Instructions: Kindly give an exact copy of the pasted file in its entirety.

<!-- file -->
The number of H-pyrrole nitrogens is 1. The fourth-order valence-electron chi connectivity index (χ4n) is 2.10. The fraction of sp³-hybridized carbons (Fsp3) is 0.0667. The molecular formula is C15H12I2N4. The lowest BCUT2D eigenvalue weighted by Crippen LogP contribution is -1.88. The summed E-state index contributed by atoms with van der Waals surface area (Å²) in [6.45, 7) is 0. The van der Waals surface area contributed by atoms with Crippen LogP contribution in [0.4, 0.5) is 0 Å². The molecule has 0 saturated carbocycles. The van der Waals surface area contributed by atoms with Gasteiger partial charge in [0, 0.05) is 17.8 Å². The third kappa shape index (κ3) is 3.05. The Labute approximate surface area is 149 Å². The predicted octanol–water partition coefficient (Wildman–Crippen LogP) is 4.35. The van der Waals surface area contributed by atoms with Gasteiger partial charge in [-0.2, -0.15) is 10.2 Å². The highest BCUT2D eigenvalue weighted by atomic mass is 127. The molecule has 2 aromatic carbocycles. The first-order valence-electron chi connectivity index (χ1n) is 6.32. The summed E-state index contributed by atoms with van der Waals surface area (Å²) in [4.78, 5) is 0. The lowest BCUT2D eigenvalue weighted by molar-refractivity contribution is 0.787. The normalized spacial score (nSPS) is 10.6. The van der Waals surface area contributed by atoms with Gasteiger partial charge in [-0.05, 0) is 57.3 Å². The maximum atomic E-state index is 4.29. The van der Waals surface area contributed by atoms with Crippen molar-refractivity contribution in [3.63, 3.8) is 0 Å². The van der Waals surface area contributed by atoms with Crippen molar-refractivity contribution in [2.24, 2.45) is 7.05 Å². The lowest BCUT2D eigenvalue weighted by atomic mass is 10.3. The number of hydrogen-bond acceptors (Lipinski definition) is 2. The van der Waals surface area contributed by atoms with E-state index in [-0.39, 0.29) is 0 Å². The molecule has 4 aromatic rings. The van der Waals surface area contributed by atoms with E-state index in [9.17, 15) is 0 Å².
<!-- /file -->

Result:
The number of H-pyrrole nitrogens is 1. The fourth-order valence-electron chi connectivity index (χ4n) is 2.10. The fraction of sp³-hybridized carbons (Fsp3) is 0.0667. The molecular formula is C15H12I2N4. The lowest BCUT2D eigenvalue weighted by Crippen LogP contribution is -1.88. The summed E-state index contributed by atoms with van der Waals surface area (Å²) in [6.45, 7) is 0. The van der Waals surface area contributed by atoms with Crippen LogP contribution in [0.4, 0.5) is 0 Å². The molecule has 0 saturated carbocycles. The van der Waals surface area contributed by atoms with Gasteiger partial charge in [0, 0.05) is 17.8 Å². The third kappa shape index (κ3) is 3.05. The Labute approximate surface area is 149 Å². The predicted octanol–water partition coefficient (Wildman–Crippen LogP) is 4.35. The van der Waals surface area contributed by atoms with Gasteiger partial charge in [-0.2, -0.15) is 10.2 Å². The highest BCUT2D eigenvalue weighted by atomic mass is 127. The molecule has 2 aromatic carbocycles. The first-order valence-electron chi connectivity index (χ1n) is 6.32. The summed E-state index contributed by atoms with van der Waals surface area (Å²) in [4.78, 5) is 0. The lowest BCUT2D eigenvalue weighted by molar-refractivity contribution is 0.787. The normalized spacial score (nSPS) is 10.6. The van der Waals surface area contributed by atoms with Gasteiger partial charge in [-0.05, 0) is 57.3 Å². The maximum atomic E-state index is 4.29. The van der Waals surface area contributed by atoms with Crippen molar-refractivity contribution in [3.63, 3.8) is 0 Å². The van der Waals surface area contributed by atoms with Crippen molar-refractivity contribution in [2.24, 2.45) is 7.05 Å². The lowest BCUT2D eigenvalue weighted by atomic mass is 10.3. The number of hydrogen-bond acceptors (Lipinski definition) is 2. The van der Waals surface area contributed by atoms with E-state index in [-0.39, 0.29) is 0 Å². The molecule has 4 aromatic rings. The van der Waals surface area contributed by atoms with E-state index in [9.17, 15) is 0 Å².